26 | Shrinkage (e.g. Nearest Shrunken Centroid, NSC)—A type of regularization whereby class-specific centroids are “shrunk” toward the overall (nonclass-specific) centroid. This has the effect of eliminating the influence of the most weakly correlated features, thereby reducing the capacity to overfit. |

27 | Lasso—A regularization method whereby the absolute value of the parameters is included in the objective function so as to pressure the absolute value of the parameters to be small (this has been shown to encourage a reduced, effective number of features). |

28 | Hierarchical Clustering—A clustering algorithm in which the two closest (as defined by some similarity measure) samples (e.g. one sample might be all protein levels measured in serum from one patient) are merged to form a node. Progressively, the next two samples (or nodes, or sample/node) are merged into a node, until all samples are in some node. The sequence in which samples are merged into nodes defines a set of hierarchical clusters. By choosing a minimal level of similarity at which to cut off the merging process, a single clustering of the data can be obtained. |

29 | Feature Selection—A step in machine-learning methods in which certain features are chosen to be included in a model, while others are chosen to be omitted. |

30 | Wrapper—A feature selection technique in which features are selected in conjunction (and interactively) with the model being trained. This allows the feature selection process to be tailored to the model at hand. |

31 | Filter (in the context of feature selection)—A feature selection technique in which features are selected before training of a model, and independently of the model, for example using a t-test to rank features and then choosing the highest ranking N of them. This is distinct from the meaning of filtering in signal processing where filtering refers to application of a digital filter to the data in order to reduce noise or otherwise change the properties of the signal. |

32 | Principal Components Analysis (PCA)—A technique commonly used to reduce the dimensionality of data. This is accomplished by finding a new space for the data to lie in, in which the new coordinates are linear combinations of the old ones, and in which the new coordinates (called principal components or PCs) are ordered by the amount of variance for which they account in the original data space. The first PC accounts for the most variation in the original data, and each next PC accounts for progressively less. PCs near the bottom frequently account for almost no variance, and hence can be omitted, producing fewer coordinates, and therefore a lower dimensionality. If one has a point in PCA space, one can “back-project” it to see what point it corresponds to in the original space. |

33 | Unfolded PCA—In standard PCA, each sample is a vector of values. If one has a matrix of values (e.g. in the case of one LC-MS data), one can “unfold” the matrix into a vector. This allows standard application of PCA, but throws away some of the information conveyed by storage in a matrix. |

34 | Bayesian Methods—While many people consider Bayesian methods to be the integration of prior knowledge into the learning task by way of Bayes’ Rule, a more complete description would be centered around the following: Whereas conventional training methods seek to find the single best set of parameters that fit the training data, Bayesian methods seek to represent the uncertainty about the relationships being learned. A practical implication of this, for instance, would be in making predictions from a learned model. In non-Bayesian methods, after learning, one would use a single set of learned parameters to make predictions, whereas in Bayesian prediction, one would integrate out over all possible sets of parameters, weighted by their probabilities (where the probabilities are learned during training) [www.faqs.org/faqs/ai-faq/neural-nets/part3/section-7.html]. |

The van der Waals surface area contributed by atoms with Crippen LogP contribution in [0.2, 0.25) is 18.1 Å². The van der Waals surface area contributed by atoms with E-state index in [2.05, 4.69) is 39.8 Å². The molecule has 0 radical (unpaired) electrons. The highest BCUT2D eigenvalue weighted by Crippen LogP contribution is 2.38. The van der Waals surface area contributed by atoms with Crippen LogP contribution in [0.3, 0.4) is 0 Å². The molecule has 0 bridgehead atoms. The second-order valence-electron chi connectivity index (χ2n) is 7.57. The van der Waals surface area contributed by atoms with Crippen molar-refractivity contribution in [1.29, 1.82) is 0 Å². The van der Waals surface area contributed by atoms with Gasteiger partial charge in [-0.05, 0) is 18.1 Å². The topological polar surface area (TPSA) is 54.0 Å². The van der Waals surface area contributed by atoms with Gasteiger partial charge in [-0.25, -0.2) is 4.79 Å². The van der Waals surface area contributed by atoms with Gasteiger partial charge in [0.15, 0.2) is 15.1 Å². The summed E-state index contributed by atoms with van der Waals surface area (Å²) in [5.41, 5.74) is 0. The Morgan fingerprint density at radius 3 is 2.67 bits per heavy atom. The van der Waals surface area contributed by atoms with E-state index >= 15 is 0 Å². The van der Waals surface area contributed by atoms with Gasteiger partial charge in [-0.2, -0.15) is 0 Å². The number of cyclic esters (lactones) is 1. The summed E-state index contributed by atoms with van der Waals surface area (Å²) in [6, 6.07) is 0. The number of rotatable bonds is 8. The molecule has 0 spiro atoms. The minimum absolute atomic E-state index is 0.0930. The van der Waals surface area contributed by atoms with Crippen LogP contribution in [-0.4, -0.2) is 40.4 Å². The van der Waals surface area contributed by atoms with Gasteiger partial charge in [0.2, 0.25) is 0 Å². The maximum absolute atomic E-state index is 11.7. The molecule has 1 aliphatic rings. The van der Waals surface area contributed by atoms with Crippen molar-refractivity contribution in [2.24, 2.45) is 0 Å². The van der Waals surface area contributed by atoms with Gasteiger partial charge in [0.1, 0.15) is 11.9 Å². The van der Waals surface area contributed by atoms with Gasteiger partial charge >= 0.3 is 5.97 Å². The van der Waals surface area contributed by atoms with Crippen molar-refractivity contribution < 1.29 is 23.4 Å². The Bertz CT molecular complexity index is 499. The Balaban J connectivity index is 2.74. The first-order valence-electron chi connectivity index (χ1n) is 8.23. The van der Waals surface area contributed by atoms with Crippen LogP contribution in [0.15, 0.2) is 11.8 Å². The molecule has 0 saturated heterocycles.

35 | Cross-validation—A method for making the most use of a dataset for both learning and validation. Rather than separating the data into a single learning set (called the “training” set) and a single test set, n-fold cross-validation separates the data into ntraining sets and ntest sets. If nwere equal to 5, cross-validation would work as follows: The entire dataset would be divided into five equal-sized groups. The first four groups would be used as training data, and the fifth as test data. The second through to fifth groups would then be used as training data and the first group as test data. This procedure is continued until each group has been used as test data. The aggregate test results from all n = 5 phases of the cross-validation would be used to obtain a final estimate of the predictive accuracy. Cross-validation provides an estimate of how a particular model might do on a new, unseen data set drawn from the same statistical distribution. |

36 | Bootstrap—A technique to assess the variability of a classifier’s predictive ability (or other statistical quantities) by repeatedly measuring the classifier’s predictive ability, using a different subset of the data (chosen by sampling uniformly from the original data set, with replacement) each time. |

37 | Wavelet Decomposition—A transformation used in signal processing that breaks down a signal into both 1) local features (i.e., spanning only a few adjacent m/z values) and 2) frequencies. |

38 | F Statistic—A test statistic sometimes used to rank features for feature selection. It measures the ratio of between-class variance to within-class variance. Higher F statistics indicate more class-informative features. |

39 | Coefficient of Variation (CV)—Defined to be the variance divided by the mean. This is useful if one is measuring how variable two different features are when measured on different scales. |

40 | Mahalanobis Distance—A distance measure (as opposed to say a Euclidean distance), in which the variation (e.g. the noise or scale) of each variable is taken into account, as well as the correlation between variables. |

41 | Genetic Algorithm—An algorithm in which many features subsets are chosen at random, and their predictive power assessed (in the context of some model, for example, a linear discriminant). In a process of “natural selection,” those feature subsets deemed good (or “fit”) are “mutated” and “crossed” (i.e. various operations are performed that change and combine good feature subsets) to produce new feature subsets. This process is continued iteratively until some preset threshold, for example the predictive power on the training set, is met. |

42 | Fitness Function—The function that measures the “goodness” of particular feature subsets in the context of genetic algorithms. |